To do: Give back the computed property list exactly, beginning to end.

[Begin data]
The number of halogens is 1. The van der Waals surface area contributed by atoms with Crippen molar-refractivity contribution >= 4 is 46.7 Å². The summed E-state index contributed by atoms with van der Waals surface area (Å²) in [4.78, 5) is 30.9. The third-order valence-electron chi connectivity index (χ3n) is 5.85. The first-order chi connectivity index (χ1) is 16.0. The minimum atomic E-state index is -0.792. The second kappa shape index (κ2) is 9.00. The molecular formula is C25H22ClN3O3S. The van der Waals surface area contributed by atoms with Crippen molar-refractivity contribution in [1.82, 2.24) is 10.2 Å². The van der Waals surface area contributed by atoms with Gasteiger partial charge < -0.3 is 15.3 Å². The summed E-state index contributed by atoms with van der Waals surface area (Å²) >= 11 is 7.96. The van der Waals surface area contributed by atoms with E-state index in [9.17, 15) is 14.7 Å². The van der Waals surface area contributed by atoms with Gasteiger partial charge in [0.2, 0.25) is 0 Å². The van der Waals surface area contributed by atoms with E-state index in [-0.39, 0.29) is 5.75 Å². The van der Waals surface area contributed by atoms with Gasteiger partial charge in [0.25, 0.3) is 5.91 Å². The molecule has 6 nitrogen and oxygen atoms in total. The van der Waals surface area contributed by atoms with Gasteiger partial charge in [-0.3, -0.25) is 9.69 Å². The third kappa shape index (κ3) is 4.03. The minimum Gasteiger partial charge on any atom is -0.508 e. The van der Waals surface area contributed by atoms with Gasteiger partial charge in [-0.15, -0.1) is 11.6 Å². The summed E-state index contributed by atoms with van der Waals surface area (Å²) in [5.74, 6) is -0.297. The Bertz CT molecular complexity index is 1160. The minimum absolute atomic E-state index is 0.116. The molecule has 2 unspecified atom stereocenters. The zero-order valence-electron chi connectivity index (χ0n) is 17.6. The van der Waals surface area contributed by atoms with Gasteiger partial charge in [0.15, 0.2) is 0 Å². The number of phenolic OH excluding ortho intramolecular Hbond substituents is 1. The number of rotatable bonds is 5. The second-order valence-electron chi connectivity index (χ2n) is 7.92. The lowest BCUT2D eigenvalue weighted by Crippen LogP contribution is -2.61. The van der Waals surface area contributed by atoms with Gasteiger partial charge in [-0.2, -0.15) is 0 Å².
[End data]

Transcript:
The number of halogens is 1. The van der Waals surface area contributed by atoms with Crippen molar-refractivity contribution >= 4 is 46.7 Å². The summed E-state index contributed by atoms with van der Waals surface area (Å²) in [4.78, 5) is 30.9. The third-order valence-electron chi connectivity index (χ3n) is 5.85. The first-order chi connectivity index (χ1) is 16.0. The minimum atomic E-state index is -0.792. The second kappa shape index (κ2) is 9.00. The molecular formula is C25H22ClN3O3S. The van der Waals surface area contributed by atoms with Crippen molar-refractivity contribution in [1.82, 2.24) is 10.2 Å². The van der Waals surface area contributed by atoms with Gasteiger partial charge < -0.3 is 15.3 Å². The summed E-state index contributed by atoms with van der Waals surface area (Å²) >= 11 is 7.96. The van der Waals surface area contributed by atoms with E-state index in [9.17, 15) is 14.7 Å². The van der Waals surface area contributed by atoms with Gasteiger partial charge in [0.2, 0.25) is 0 Å². The van der Waals surface area contributed by atoms with E-state index in [-0.39, 0.29) is 5.75 Å². The van der Waals surface area contributed by atoms with Gasteiger partial charge in [0.25, 0.3) is 5.91 Å². The molecule has 6 nitrogen and oxygen atoms in total. The van der Waals surface area contributed by atoms with Gasteiger partial charge in [-0.3, -0.25) is 9.69 Å². The third kappa shape index (κ3) is 4.03. The minimum Gasteiger partial charge on any atom is -0.508 e. The van der Waals surface area contributed by atoms with Gasteiger partial charge in [-0.15, -0.1) is 11.6 Å². The summed E-state index contributed by atoms with van der Waals surface area (Å²) in [5.74, 6) is -0.297. The Bertz CT molecular complexity index is 1160. The minimum absolute atomic E-state index is 0.116. The molecule has 2 unspecified atom stereocenters. The zero-order valence-electron chi connectivity index (χ0n) is 17.6. The van der Waals surface area contributed by atoms with Gasteiger partial charge in [0.15, 0.2) is 0 Å². The number of phenolic OH excluding ortho intramolecular Hbond substituents is 1. The number of rotatable bonds is 5. The second-order valence-electron chi connectivity index (χ2n) is 7.92. The lowest BCUT2D eigenvalue weighted by Crippen LogP contribution is -2.61. The van der Waals surface area contributed by atoms with Gasteiger partial charge in [-0.2, -0.15) is 0 Å².